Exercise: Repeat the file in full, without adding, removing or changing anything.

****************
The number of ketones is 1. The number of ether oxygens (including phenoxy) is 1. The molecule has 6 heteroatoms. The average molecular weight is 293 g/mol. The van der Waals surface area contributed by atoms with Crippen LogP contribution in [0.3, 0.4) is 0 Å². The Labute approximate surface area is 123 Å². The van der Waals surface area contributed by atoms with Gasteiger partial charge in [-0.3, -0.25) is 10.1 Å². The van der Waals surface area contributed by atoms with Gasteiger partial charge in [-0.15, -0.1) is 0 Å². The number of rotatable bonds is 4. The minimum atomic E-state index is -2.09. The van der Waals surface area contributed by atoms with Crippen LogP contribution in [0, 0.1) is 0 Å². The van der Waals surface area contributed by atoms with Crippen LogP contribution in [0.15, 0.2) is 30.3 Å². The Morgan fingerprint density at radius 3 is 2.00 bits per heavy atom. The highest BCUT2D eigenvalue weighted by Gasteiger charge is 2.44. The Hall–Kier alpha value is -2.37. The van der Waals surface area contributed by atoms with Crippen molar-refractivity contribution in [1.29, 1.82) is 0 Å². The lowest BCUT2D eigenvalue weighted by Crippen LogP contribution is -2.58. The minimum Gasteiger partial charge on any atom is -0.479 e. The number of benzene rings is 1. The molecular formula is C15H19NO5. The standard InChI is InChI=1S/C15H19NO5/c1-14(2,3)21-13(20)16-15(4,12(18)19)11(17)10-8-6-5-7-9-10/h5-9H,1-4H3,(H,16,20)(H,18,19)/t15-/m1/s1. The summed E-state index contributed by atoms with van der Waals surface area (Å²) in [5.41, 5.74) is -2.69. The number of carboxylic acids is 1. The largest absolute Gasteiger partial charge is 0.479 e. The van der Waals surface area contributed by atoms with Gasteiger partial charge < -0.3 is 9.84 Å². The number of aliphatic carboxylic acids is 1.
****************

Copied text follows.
The number of ketones is 1. The number of ether oxygens (including phenoxy) is 1. The molecule has 6 heteroatoms. The average molecular weight is 293 g/mol. The van der Waals surface area contributed by atoms with Crippen LogP contribution in [0.3, 0.4) is 0 Å². The Labute approximate surface area is 123 Å². The van der Waals surface area contributed by atoms with Gasteiger partial charge in [-0.3, -0.25) is 10.1 Å². The van der Waals surface area contributed by atoms with Gasteiger partial charge in [-0.15, -0.1) is 0 Å². The number of rotatable bonds is 4. The minimum atomic E-state index is -2.09. The van der Waals surface area contributed by atoms with Crippen LogP contribution in [0, 0.1) is 0 Å². The van der Waals surface area contributed by atoms with Crippen LogP contribution in [0.15, 0.2) is 30.3 Å². The Morgan fingerprint density at radius 3 is 2.00 bits per heavy atom. The highest BCUT2D eigenvalue weighted by Gasteiger charge is 2.44. The Hall–Kier alpha value is -2.37. The van der Waals surface area contributed by atoms with Crippen molar-refractivity contribution in [1.29, 1.82) is 0 Å². The lowest BCUT2D eigenvalue weighted by Crippen LogP contribution is -2.58. The minimum Gasteiger partial charge on any atom is -0.479 e. The number of benzene rings is 1. The molecular formula is C15H19NO5. The standard InChI is InChI=1S/C15H19NO5/c1-14(2,3)21-13(20)16-15(4,12(18)19)11(17)10-8-6-5-7-9-10/h5-9H,1-4H3,(H,16,20)(H,18,19)/t15-/m1/s1. The summed E-state index contributed by atoms with van der Waals surface area (Å²) in [5.41, 5.74) is -2.69. The number of carboxylic acids is 1. The largest absolute Gasteiger partial charge is 0.479 e. The van der Waals surface area contributed by atoms with Gasteiger partial charge < -0.3 is 9.84 Å². The number of aliphatic carboxylic acids is 1.